Nowadays, by contrast, Burnik says, “I’m aware of who (musicians) are and what they look like before I’ve even heard a note of music. It seems as if you see ads for the artists and perhaps read about them before you even have a chance to hear their music. It’s the opposite of what it was — there was a mystique to the music back then. It became something you clamored to learn more about. The Beatles’ ‘White Album’ was this mysterious new release that I just knew I had to have.”

The back story on how Burtnik came to perform last July’s Beatles show and how it led to a follow-up for this July starts with the Jersey Shore and New Jersey rock scenes, dating back to Burtnik’s early 1980s involvement with a procession of bands at the Stone Pony. He released two albums for a major label, A&M Records, also in the early ’80s. Back then he was asked to join Bon Jovi but he declined. In the early 1990s, he joined the multi-platinum-selling rock group Styx, singing, writing, and playing lead guitar with them.

Through the ’90s, Burtnik became famous for his shows at the Club Bene in Sayreville, the Melody Bar in New Brunswick as co-leader of the Slaves of New Brunswick, and for his annual Christmas Extravaganza concerts, involving many up-and-coming and established musicians. Although he seems like a local musician to many of us who follow the Garden State rock ‘n’ roll scene, the reality is his success has extended far beyond Bergen County or Cape May.

Burtnik’s songs have been recorded by Cyndi Lauper, John Waite, Phoebe Snow, Marshall Crenshaw, Katey Sagal, Don Henley, and perhaps most notably, Patty Smyth, who had a No. 1 hit with “Sometimes Love Just Ain’t Enough.”

“Last year I approached the State Theater and told them about this idea I had for a series of classic rock albums,” Burtnik says, noting they were most interested in seeing him do Beatles albums. In the summer of 2007, the obvious choice was “Sgt. Pepper’s Lonely Hearts Club Band” because it was the 40th anniversary of that album’s release on June 24, 1967.

“Earlier this year they called me, and I said the obvious choice would be the White Album,’ this being the 40th anniversary of the release of that album.”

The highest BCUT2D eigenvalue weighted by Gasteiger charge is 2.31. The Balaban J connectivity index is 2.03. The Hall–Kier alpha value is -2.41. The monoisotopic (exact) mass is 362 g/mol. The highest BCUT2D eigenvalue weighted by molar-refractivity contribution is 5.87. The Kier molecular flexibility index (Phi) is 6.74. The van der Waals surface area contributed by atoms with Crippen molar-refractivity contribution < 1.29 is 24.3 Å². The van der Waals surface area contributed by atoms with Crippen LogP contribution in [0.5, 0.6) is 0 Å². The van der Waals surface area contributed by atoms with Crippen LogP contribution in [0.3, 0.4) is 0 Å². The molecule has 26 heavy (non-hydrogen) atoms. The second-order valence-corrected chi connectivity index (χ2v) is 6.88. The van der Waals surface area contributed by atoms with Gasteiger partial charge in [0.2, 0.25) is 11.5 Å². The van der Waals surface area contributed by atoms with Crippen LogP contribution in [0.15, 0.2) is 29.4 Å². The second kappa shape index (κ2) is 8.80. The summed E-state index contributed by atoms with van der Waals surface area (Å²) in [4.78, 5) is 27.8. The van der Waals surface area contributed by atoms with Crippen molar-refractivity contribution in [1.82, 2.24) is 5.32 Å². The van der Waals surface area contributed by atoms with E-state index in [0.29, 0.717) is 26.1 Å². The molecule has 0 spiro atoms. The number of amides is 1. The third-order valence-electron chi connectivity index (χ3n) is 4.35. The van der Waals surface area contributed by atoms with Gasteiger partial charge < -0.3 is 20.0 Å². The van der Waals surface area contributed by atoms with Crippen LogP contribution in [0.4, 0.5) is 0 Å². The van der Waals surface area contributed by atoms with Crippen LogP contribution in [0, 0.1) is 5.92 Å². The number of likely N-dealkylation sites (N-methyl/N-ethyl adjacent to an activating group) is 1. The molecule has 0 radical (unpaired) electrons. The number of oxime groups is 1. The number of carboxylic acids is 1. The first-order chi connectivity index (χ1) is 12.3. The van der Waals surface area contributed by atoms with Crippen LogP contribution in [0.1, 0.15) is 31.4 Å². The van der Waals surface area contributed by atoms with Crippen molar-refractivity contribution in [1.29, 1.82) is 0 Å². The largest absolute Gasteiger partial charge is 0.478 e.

There were about 40 musicians involved in last year’s production of “Sgt. Pepper’s Lonely Hearts Club Band,” and it will be about the same number this year on the State Theater stage.

“Luckily, it’s not as instrumentally exotic as ‘Sgt. Pepper.’ For that concert we had to bring in a group of people who could play sitar and tabla and other Indian instruments,” he says. “For this album, there’s the orchestral stuff and horn arrangements. There are about nine pieces that have a lot of instruments outside the usual rock ‘n’ roll instruments,” referring to guitar, bass, drums, and keyboards.

“In order to do the White Album justice, we have as many as four guitarists at a time,” he says. Guitarists for the July 18 show include Mark Muller, who tours with Shania Twain’s band and lives in Neptune; Marshall Crenshaw, a former Hoboken resident who now lives near Woodstock, NY; Bob Burger of Middletown; and John Merjave, who is part of a group called Liverpool, which specializes in Beatles music.

“Liverpool played at the very first BeatleFest, and they’ve been playing it since then,” Burtnik says, referring to an annual celebration of Beatles music held at the Meadowlands.

“In some ways the White Album is the most avant-garde piece of music that was ever released to such a large audience,” he says. “Thelonious Monk and John Cage don’t sell these kinds of quantities of albums that the Beatles sold.”

What can an audience familiar with the Beatles expect at Burtnik’s concert? Or even an audience only vaguely familiar with the group? “I’m working closely with a multi-media production company, so there will be animation and video footage on screen behind us as we play the music,” he says. “It’s going to be much more of a theatrical presentation than Sgt. Pepper’s was last year.

“I think if you’re a Beatles fan you’ll really appreciate the effort and the accuracy we go for. If you’re not a Beatles fan, you’re going to hear songs you don’t often hear on the radio, because the White Album is such a diverse and plentiful, broad-ranging album.”

Summer Beatles Bash #2: The White Album,” Friday July 25, 8 p.m., State Theater, Livingston Avenue, New Brunswick, $35 to $45. 732-246-SHOW.

Facebook Comments